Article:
After two days of torrid moves higher in the market - a 2-day S&P rally into month end of +2.67% which was the biggest since February and the third biggest since June 2016 - and one which appears set to continue today, some are wondering if there is an unknown source of short-gamma who is "forced" to chase stocks higher - i.e., caught in a "negative convexity" trap - Nomura's Charlie McElligott confirms that the US stock market continues to trade "like there’s an implicit & incremental source of "short gamma" in the market" and suggests that said "short gamma" would likely be contained within the “fundamental” universe (both hedge and mutual funds), who are not actually short option delta but are increasingly likely to act as “forced buyers” the higher stocks rise.
The rip higher is taking place after last month's 1) "mass de-gross/cutting of nets" and 2) enormous reduction of “market” factor risk exposure which crippled relative hedge fund exposure, especially among long/short equity funds (here, McElligott observes that "Beta" market-neutral was -10.9% in Oct despite including yday’s +2.9% rally — the sixth worst month for the factor since 2010 — as crowded portfolio positioning “long high beta / short low beta” was liquidated).
Framing the dynamic in terms of a "gamma short" or continued "forced" chasing is important, as many doubt the ability for funds to "play offense" following the extreme performance-pain suffered over the past few months; however, as the Nomura strategist writes they are de facto “getting short-er” the higher the market moves in their absence - thus to McElligott, they are “dynamically hedging” with spastic trading in Spooz (as opposed to options due to their “richness” right now).
Meanwhile, the systematic funds have already jumped on board, and according to Nomura calculations the equity “gap higher” (S&P minis +4.8% since Monday night’s low-tick) has forced incremental Systematic fund releveraging as well in U.S. Equities: as a result, the Nomura Trend CTA model shows SPX positioning now “+60% Long” from “+31% Long” two days ago; Russell to “+60% Long” from “-100% Max Short” last week; and Nasdaq to “+60% Long” from just “+31% Long” yesterday.
This would also suggest that if stocks again reverse direction lower, the now familiar late day selling burst which is largely the result of quant deleveraging, could once again result in near record low TICK prints, and send the market tumbling once more.
Meanwhile, the macro sentiment appears to be shifting to bullish again, as per the following observations from the Nomura cross-asset strategist:
- With ISM, PMIs and tomorrow’s NFP (with some estimates now higher post the ADP leap), we have further macro potential for resumption of status-quo “bearish USTs / bullish Equities” to reverse October pain for this consensual view, as it was the best 1m performance of the Bloomberg Barclays U.S. Treasury Index relative to S&P 500 Total Return since January 2016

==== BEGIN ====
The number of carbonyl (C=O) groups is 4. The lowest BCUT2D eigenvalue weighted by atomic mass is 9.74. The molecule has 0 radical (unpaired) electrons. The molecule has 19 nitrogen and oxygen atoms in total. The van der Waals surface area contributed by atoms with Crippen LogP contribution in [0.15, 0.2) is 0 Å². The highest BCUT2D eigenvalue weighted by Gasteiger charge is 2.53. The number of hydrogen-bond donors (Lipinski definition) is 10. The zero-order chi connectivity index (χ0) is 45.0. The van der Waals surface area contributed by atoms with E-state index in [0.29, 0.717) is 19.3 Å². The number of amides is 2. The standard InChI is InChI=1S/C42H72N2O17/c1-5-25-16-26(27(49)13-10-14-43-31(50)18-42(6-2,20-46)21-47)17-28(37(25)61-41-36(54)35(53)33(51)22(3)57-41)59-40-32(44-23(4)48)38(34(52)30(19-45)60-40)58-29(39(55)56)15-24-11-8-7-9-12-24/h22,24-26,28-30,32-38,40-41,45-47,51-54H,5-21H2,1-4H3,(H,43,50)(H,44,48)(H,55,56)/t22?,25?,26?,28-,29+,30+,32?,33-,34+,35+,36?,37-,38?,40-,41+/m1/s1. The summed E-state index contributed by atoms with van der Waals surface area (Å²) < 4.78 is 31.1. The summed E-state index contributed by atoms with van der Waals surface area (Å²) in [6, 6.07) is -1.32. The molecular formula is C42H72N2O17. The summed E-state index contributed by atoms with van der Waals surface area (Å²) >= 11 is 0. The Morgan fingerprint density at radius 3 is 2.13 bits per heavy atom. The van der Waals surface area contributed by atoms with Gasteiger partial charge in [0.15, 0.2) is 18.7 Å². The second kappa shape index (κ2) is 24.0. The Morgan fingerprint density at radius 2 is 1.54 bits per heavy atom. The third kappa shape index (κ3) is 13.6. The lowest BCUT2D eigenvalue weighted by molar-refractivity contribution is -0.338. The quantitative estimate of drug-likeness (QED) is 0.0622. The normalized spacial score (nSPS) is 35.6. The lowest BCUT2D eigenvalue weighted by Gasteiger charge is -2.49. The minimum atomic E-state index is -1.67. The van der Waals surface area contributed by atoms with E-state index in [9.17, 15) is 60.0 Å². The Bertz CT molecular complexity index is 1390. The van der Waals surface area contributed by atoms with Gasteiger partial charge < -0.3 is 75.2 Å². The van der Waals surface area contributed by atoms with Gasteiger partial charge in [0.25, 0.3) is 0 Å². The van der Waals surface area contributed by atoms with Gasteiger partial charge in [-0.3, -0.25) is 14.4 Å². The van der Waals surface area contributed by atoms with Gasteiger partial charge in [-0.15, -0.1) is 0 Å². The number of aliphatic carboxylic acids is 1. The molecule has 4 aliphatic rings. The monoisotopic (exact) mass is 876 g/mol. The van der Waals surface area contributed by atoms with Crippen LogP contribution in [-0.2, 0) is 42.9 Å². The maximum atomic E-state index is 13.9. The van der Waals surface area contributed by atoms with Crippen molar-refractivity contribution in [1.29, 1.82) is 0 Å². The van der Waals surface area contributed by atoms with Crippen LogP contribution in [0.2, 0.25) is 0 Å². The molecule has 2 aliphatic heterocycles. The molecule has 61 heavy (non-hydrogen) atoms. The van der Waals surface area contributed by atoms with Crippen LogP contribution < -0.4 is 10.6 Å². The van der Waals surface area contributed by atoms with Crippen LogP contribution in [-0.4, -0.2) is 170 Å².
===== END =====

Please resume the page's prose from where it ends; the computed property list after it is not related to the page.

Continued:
- Between the better data and the U.S. Equities relief, STIRs are again re-pricing as the Fed gains “breathing room” to maintain normalization: EDZ8Z9 is at 46bps of hikes in ’19, and EDZ9Z0 is now again positive, i.e. NO longer implying a modest Fed easing in 2020
- Another risk-asset catalyst: the first day of the new month sees the U.S. Dollar suffering its worst day in over three weeks despite weaker Asian Manu PMIs (confirmed ‘trade war’ bleed), as the rest of G10 explodes higher on idiosyncratic drivers (GBP and EUR higher on “reported” Brexit deal with EU on financial services industry; Antipodeans on stronger Aussie trade surplus data) with EM and Metals bouncing as well
- More Chinese stimulus planned to help spur domestic consumption, with Vice Premier Zou Jiayi saying the country is planning more tax cuts, with too we are seeing a report from Reuters stating that the PBoC held a meeting with commercial banks on Wednesday to “encourage” issuance of bonds to provide additional sources of liquidity for corporates
Of course, a reversal in the recent negative data trend would ultimately be bearish for risk assets, as it will reinforce Powell's thinking that the neutral rate is well higher, and needs a "symmetric" overshoot.
The irony is that with the "data-driven" Fed having a lot of new info to digest over the next few days, even as U.S. financial conditions are “tightening” further at this moment, McElligott concludes that "markets show an asymmetric bias to “good data” perversely sowing the seeds for our next inevitable risk-asset tantrum, especially with the “QT impulse” accelerating again following yesterday’s big SOMA run-off and the upcoming on Nov 21st."
In this regard, a big "tell" will be the ISM Manufacturing Index, which has historically been highly correlated with US financial conditions. After the near record prints in recent months, one can argue that a sharp move lower is now inevitable.